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UC Joe on ATV is above average

UC Joe on ATV is above average
UC Joe on ATV is above average

Union City resident Joe Byrd flies through the air at a recent race. Photo credit: Joe Byrd.
He’s certainly not your “Average Joe.”
That easily sums up Union City resident and professional all-terrain vehicle rider Joe Byrd.
In his illustrious career, the 17-year veteran of the professional ATV circuit and Obion County Central High School product has prevailed 25 times in national circuit races, claiming a pair of All-Terrain Vehicle Association titles (2006 and ’07) and one American Motorcycle Association championship (’06) along the way.
And he doesn’t have plans to slow down anytime in the near future.
“I hope to race professionally for at least five more years,” said Byrd, who rides a Honda and owns his seven-racer team. “I know I can’t do this until I’m 60 because it’s very demanding from a physical standpoint and having a team of riders gives me something to do when I retire from competition.”
Byrd went on to say that most riders retire in their late 30s and early 40s because of the wear and tear on the body due to the aforementioned physical strain
“We race as hard as we can,” Byrd bragged. “We’re fully suited up and there’s no subs. You get a water break in football or baseball. We don’t.”
That said, Byrd does take a few breaks for a good cause.
On numerous occasions each year, Byrd either hosts youngsters from the Make-A-Wish Foundation at his personal track in rural Obion County or he meets up with youths battling the dreaded disease at locales throughout the country.
Each time, it is a thrill for not only the youngster, but Byrd as well.
“I get a real enjoyment out of working with them. People take their health for granted,” Byrd said. “They worry about their girlfriend, bills and so on, but they never stop to think about their health and it’s the most important thing we have.”
The process normally begins with a letter, email or phone call to Byrd. According to Byrd, it almost always ends with a hopeful youngster beaming with joy.
“Make-A-Wish usually contacts me a few times a year about kids that aren’t doing very well with cancer,” Byrd explained. “They ask them what’s on their ‘bucket list’ in case they pay the ultimate price and lose the battle they’re fighting. A lot of times, they either have seen ATV racing in magazines or on TV and they ask to do this.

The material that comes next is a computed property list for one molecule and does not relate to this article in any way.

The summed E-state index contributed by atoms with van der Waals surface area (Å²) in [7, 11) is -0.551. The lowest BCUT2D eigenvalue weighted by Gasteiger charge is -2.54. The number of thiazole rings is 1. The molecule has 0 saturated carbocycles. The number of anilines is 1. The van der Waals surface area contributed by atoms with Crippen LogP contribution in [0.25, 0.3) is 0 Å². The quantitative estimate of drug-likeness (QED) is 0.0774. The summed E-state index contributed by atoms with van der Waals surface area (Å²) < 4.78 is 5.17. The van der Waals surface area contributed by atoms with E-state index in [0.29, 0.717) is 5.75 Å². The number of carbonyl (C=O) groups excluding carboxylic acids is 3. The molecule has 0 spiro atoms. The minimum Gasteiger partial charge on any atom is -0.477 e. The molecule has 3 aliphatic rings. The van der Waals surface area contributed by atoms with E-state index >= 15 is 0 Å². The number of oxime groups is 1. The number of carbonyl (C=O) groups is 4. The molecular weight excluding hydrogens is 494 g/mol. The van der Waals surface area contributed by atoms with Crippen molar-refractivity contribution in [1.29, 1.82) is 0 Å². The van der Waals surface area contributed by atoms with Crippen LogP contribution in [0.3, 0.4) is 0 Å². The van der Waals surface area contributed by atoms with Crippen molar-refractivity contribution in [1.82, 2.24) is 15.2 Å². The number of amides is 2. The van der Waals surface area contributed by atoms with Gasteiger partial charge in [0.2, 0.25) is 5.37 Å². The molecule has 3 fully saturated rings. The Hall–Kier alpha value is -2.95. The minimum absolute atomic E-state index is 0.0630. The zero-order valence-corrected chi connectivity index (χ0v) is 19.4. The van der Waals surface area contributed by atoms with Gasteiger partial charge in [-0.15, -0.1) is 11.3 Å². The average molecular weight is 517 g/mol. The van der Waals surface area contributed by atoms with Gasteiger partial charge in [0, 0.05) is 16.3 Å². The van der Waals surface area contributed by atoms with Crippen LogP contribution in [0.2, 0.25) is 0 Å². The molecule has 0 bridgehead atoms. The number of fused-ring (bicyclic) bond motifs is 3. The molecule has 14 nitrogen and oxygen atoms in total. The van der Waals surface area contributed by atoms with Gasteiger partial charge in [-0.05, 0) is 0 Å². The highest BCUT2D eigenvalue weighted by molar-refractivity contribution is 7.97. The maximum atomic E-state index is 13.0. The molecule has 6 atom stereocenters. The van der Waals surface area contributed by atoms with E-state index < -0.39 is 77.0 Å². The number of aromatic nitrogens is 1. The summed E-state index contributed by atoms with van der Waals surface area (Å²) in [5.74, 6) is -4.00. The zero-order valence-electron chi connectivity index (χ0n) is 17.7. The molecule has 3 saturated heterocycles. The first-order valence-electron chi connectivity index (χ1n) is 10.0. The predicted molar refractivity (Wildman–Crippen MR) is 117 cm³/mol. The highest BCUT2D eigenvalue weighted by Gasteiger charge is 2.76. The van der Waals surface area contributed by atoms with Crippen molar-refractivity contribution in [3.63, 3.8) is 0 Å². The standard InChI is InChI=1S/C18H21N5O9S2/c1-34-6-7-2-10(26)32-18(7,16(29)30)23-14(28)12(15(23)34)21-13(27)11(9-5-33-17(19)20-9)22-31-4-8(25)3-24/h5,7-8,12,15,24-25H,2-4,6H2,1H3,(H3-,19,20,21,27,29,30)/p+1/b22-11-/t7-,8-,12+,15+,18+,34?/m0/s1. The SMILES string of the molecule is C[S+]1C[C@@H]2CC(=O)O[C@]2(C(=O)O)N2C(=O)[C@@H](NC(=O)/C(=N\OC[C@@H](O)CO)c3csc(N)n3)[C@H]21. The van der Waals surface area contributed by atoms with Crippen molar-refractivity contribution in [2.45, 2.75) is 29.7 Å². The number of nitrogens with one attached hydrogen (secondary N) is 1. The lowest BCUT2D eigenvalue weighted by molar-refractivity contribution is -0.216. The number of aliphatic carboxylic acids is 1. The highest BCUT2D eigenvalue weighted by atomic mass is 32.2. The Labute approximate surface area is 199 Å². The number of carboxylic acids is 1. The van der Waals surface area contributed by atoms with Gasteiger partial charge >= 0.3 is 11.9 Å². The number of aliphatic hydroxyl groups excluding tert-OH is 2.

“They just want to ride and enjoy themselves. It’s a real honor for me to get to put a smile on their face and see a sparkle in their eye when we’re riding. It helps them to forget about what they’re going through.”
Though some of the M-A-W children unfortunately succumb to the disease, Byrd told of many friends who have beaten cancer over the years.
One such survivor from just east of Louisville is planning a return trip to meet up with Byrd as a healthy quad rider in the near future.
Aside from the outings with Make-A-Wish children, Byrd also offers a riding school to those interested in learning a thing or two about handling a quad.
The local gives riding lessons at tracks throughout the country and world annually.
“We do most of our schools away from Union City,” said Byrd, whose school schedule can be found at “We find a local track and one that suits what we’re going to do and we go to them.
“I’m only here (at his home in rural Obion County) a couple months out of the year, so we usually just focus on practicing and training when I am in town.”
The national touring season for Byrd starts in February and it ends in September.
When the current season concludes, Byrd, who was bitten by the ATV riding bug as a youngster on a three-wheeler, has riding schools lined up in Australia, Argentina and France.
Sports reporter Kenneth Coker can be contacted by e-mail at

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